High mobility group box chromosomal protein 1 (HMGB1); Lipoteichoic acid; tolerance; signal transduction; Toll-like receptor -2
A nuclear protein, high mobility group box 1 (HMGB1), is released passively by necrotic cells, and actively by macrophages/monocytes in response to exogenous and endogenous inflammatory stimuli. After binding to the receptor for advanced glycation end products (RAGE) or toll-like receptor 4 (TLR4), HMGB1 activates vascular endothelial cells and macrophages/monocytes to express proinflammatory cytokines, chemokines and adhesion molecules. Pharmacological suppression of its activities or release is protective against lethal endotoxemia and sepsis, establishing HMGB1 as a critical mediator of lethal systemic inflammation. In light of the pathogenic role of inflammation in cardiovascular diseases, we propose that HMGB1, a proinflammatory cytokine derived from both injured endothelium and activated macrophages/monocytes, could contribute to the progression of atherosclerosis and other cardiovascular diseases.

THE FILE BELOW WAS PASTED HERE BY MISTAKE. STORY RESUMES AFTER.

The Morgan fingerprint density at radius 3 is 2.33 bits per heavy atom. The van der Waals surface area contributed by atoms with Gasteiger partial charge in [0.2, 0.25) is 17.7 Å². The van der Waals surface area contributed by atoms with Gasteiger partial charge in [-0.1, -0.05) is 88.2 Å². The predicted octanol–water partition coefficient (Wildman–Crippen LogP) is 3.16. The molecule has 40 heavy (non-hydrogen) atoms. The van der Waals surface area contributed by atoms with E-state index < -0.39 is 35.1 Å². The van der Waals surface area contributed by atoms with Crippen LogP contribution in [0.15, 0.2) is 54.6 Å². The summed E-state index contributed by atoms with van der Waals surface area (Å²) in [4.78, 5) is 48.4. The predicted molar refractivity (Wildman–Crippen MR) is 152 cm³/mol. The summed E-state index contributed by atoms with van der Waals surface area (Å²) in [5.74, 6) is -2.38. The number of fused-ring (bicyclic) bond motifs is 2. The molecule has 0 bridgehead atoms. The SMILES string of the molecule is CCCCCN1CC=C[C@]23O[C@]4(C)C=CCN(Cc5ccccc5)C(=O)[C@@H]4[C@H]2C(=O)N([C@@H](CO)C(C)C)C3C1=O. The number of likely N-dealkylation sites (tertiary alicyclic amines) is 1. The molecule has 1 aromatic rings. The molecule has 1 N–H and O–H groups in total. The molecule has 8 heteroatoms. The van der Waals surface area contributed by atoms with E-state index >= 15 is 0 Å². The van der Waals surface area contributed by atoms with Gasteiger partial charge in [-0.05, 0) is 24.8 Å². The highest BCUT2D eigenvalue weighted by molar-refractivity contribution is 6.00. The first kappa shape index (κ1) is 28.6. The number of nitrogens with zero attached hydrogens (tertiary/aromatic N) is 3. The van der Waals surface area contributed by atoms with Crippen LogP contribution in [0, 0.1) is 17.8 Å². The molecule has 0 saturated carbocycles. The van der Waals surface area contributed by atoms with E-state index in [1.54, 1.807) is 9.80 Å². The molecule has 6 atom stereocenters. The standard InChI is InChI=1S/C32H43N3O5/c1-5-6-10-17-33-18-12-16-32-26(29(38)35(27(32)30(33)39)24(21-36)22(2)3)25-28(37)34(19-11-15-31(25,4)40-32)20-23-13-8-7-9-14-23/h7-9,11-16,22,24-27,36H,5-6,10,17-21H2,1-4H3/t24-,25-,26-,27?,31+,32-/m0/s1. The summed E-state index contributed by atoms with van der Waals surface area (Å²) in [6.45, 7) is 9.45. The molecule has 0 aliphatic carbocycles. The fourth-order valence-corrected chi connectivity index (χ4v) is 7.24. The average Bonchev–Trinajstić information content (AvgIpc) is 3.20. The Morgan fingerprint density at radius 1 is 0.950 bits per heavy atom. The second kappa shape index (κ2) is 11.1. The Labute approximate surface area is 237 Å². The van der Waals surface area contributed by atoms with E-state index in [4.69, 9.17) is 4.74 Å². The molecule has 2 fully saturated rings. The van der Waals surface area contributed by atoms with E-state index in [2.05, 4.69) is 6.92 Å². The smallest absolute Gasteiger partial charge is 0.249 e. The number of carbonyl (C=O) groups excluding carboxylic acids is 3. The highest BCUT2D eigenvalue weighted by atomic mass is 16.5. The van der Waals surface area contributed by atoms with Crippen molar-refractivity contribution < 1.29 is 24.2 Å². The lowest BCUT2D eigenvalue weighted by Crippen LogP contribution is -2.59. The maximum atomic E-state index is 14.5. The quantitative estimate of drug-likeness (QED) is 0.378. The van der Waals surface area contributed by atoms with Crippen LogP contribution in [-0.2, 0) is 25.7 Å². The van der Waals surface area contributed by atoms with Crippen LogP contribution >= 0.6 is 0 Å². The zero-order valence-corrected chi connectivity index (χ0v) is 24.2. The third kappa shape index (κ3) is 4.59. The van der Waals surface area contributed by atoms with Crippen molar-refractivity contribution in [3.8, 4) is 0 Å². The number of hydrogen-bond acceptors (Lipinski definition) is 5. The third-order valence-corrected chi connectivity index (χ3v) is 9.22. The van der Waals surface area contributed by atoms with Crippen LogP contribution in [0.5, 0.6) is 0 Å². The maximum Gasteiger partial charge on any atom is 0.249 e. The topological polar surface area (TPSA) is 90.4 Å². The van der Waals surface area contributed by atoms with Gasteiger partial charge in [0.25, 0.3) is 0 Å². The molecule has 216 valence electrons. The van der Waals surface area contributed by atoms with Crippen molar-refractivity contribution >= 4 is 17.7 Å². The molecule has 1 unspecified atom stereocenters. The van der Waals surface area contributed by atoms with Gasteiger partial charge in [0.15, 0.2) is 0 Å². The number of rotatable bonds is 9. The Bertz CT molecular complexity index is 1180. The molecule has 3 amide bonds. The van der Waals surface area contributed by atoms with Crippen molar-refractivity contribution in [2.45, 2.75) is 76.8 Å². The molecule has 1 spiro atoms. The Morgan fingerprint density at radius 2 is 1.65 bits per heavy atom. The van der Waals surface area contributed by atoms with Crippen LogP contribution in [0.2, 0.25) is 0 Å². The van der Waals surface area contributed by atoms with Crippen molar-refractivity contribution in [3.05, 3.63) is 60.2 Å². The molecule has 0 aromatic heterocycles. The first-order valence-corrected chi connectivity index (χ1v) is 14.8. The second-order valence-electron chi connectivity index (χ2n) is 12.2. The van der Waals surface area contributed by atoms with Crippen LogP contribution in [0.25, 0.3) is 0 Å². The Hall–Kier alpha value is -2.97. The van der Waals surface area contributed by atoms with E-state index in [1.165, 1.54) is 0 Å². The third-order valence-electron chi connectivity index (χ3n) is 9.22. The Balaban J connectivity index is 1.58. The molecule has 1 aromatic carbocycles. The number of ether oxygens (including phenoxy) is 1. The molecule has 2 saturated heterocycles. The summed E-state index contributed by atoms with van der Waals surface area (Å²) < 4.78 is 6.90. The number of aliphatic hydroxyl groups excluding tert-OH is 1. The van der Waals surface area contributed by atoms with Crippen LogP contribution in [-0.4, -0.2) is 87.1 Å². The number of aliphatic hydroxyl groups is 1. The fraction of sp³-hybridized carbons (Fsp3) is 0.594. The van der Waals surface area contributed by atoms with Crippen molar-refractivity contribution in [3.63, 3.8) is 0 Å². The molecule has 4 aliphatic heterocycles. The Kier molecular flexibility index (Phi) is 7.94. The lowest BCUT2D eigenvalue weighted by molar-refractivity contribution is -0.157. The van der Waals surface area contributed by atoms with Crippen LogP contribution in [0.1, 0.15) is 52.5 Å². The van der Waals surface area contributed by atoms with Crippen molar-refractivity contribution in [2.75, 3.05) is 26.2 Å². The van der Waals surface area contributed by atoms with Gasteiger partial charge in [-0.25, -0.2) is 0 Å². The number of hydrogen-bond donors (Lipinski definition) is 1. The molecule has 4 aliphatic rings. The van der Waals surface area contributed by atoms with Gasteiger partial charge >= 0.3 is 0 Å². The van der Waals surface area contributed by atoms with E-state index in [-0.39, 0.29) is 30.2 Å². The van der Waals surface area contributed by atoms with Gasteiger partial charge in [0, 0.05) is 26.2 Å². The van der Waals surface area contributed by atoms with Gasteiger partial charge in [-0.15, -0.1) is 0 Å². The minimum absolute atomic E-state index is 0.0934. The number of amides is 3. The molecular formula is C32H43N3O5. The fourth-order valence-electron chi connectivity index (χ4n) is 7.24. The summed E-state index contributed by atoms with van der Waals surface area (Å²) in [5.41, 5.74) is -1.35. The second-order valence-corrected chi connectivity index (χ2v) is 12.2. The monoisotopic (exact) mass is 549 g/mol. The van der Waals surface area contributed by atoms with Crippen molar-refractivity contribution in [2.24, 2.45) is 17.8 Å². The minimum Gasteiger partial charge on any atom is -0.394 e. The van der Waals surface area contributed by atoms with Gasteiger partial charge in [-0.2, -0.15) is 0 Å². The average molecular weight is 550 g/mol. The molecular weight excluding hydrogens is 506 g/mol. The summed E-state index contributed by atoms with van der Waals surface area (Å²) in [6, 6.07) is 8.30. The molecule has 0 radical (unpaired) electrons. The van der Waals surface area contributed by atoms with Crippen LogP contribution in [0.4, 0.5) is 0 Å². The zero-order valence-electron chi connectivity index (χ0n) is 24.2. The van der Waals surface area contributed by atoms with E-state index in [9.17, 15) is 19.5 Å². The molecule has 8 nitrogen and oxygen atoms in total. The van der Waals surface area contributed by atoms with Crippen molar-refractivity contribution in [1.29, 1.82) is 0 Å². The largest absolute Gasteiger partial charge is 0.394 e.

High mobility group box nuclear protein 1 (HMGB1) is a DNA nuclear binding protein that has recently been shown to be an early trigger of sterile inflammation in animal models of trauma-hemorrhage via the activation of the Toll-like-receptor 4 (TLR4) and the receptor for the advanced glycation endproducts (RAGE). However, whether HMGB1 is released early after trauma hemorrhage in humans and is associated with the development of an inflammatory response and coagulopathy is not known and therefore constitutes the aim of the present study.
One hundred sixty eight patients were studied as part of a prospective cohort study of severe trauma patients admitted to a single Level 1 Trauma center. Blood was drawn within 10 minutes of arrival to the emergency room before the administration of any fluid resuscitation. HMGB1, tumor necrosis factor (TNF)-α, interleukin (IL)-6, von Willebrand Factor (vWF), angiopoietin-2 (Ang-2), Prothrombin time (PT), prothrombin fragments 1+2 (PF1+2), soluble thrombomodulin (sTM), protein C (PC), plasminogen activator inhibitor-1 (PAI-1), tissue plasminogen activator (tPA) and D-Dimers were measured using standard techniques. Base deficit was used as a measure of tissue hypoperfusion. Measurements were compared to outcome measures obtained from the electronic medical record and trauma registry.